To Boldly Recap: TNG 1×08 “Justice”

The Edo can't even manscape, let alone landscape.

Space: the final frontier. These are the voyages of the Unicorner. Her continuing mission to recap every episode of Star Trek: The Next Generation. To seek out new lulz and new fun times. To boldly go where many have recapped before but nobody as cool as she.

The Rules, you know the drill:

  1. For every heartfelt and affecting moment in Data’s quest to be human, there’s way too many painfully awkward/unfunny ones.
  2. The competence of the Enterprise crew varies greatly depending on plot requirements.
  3. For a scifi show, some of this tech is dated as fuck.
  4. Wesley is the Gary-est Stu to ever Stu.
  5. Pop culture ended in 1987.
  6. Though TNG is a feminist show in many ways, it has some hella sexist moments.
  7. As progressive as Star Trek usually is, there’s some racist ass shit up in here.
  8. TNG writers should never, ever attempt humor. Ever.
  9. When it comes to distancing this utopian future from present day, holy overcompensation, Batman!
  10. Star Trek is kind of a mess when it comes to LGBT representation or lack thereof.
  11. Dramatic music always informs us when we’ve hit a Plot Point.
  12. This shit don’t make a damn lick of sense.
  13. Wesley Crusher sees all, knows all.
  14. Though most Trek tech is integrated into the world building, the series is not immune to unnecessary and seemingly extraneous technocrap because it’s THE FUTURE!

One more thing: if you’ve decided to watch TNG and follow along with my recaps, a) congrats on this excellent life decision b) beware potential spoilers, as I may occasionally comment on developments later in the series.

Well guys, we’re here. The worst episode of Star Trek: TNG. It might be the worst episode of Star Trek in general, but then Voyager’s “Threshold” exists, so I don’t know. “Threshold” is godawful but it reaches a point of such absurdity it almost comes back around to being entertaining, if only to see what whack ass shit the writers are going to pull out of their asses next. I swear the Voyager writers were on something half the time. No such entertaining lunacy exists in “Justice,” however. Just hurting. Deep hurting.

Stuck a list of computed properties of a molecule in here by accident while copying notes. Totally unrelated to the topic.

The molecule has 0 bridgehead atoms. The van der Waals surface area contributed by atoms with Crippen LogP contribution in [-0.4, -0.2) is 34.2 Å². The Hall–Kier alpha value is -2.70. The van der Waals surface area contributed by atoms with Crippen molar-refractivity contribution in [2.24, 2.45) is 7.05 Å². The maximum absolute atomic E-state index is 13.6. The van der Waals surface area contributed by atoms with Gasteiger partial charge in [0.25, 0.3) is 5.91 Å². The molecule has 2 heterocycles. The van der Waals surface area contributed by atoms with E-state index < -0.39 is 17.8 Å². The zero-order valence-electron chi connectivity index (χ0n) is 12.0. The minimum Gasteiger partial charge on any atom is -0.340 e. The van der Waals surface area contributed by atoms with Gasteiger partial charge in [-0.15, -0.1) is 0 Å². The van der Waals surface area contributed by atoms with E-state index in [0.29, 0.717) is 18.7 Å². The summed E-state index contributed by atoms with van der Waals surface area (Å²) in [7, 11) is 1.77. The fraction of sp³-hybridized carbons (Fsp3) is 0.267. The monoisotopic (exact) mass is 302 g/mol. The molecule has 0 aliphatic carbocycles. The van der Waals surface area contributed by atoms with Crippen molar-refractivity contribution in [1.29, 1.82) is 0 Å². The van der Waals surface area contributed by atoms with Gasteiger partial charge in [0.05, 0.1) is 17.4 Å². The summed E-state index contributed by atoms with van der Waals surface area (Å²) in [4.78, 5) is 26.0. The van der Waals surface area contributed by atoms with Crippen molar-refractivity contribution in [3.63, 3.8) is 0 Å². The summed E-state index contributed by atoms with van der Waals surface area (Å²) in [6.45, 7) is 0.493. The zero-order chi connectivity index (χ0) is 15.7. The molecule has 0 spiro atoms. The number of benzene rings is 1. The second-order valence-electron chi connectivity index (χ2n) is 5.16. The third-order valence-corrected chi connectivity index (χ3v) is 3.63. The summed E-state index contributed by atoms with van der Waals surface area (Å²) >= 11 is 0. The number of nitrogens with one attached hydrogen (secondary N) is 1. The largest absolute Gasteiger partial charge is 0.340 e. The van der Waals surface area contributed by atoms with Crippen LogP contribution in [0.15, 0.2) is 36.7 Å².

Now that I’ve got y’all sufficiently hyped up for this recap, let’s begin.

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To Boldly Recap: TNG 1X07 “Lonely Among Us”

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Space: the final frontier. These are the voyages of the Unicorner. Her continuing mission to recap every episode of Star Trek: The Next Generation. To seek out new lulz and new fun times. To boldly go where many have recapped before but nobody as cool as she.

The Rules, you know the drill:

  1. For every heartfelt and affecting moment in Data’s quest to be human, there’s way too many painfully awkward/unfunny ones.
  2. The competence of the Enterprise crew varies greatly depending on plot requirements.
  3. For a scifi show, some of this tech is dated as fuck.
  4. Wesley is the Gary-est Stu to ever Stu.
  5. Pop culture ended in 1987.
  6. Though TNG is a feminist show in many ways, it has some hella sexist moments.
  7. As progressive as Star Trek usually is, there’s some racist ass shit up in here.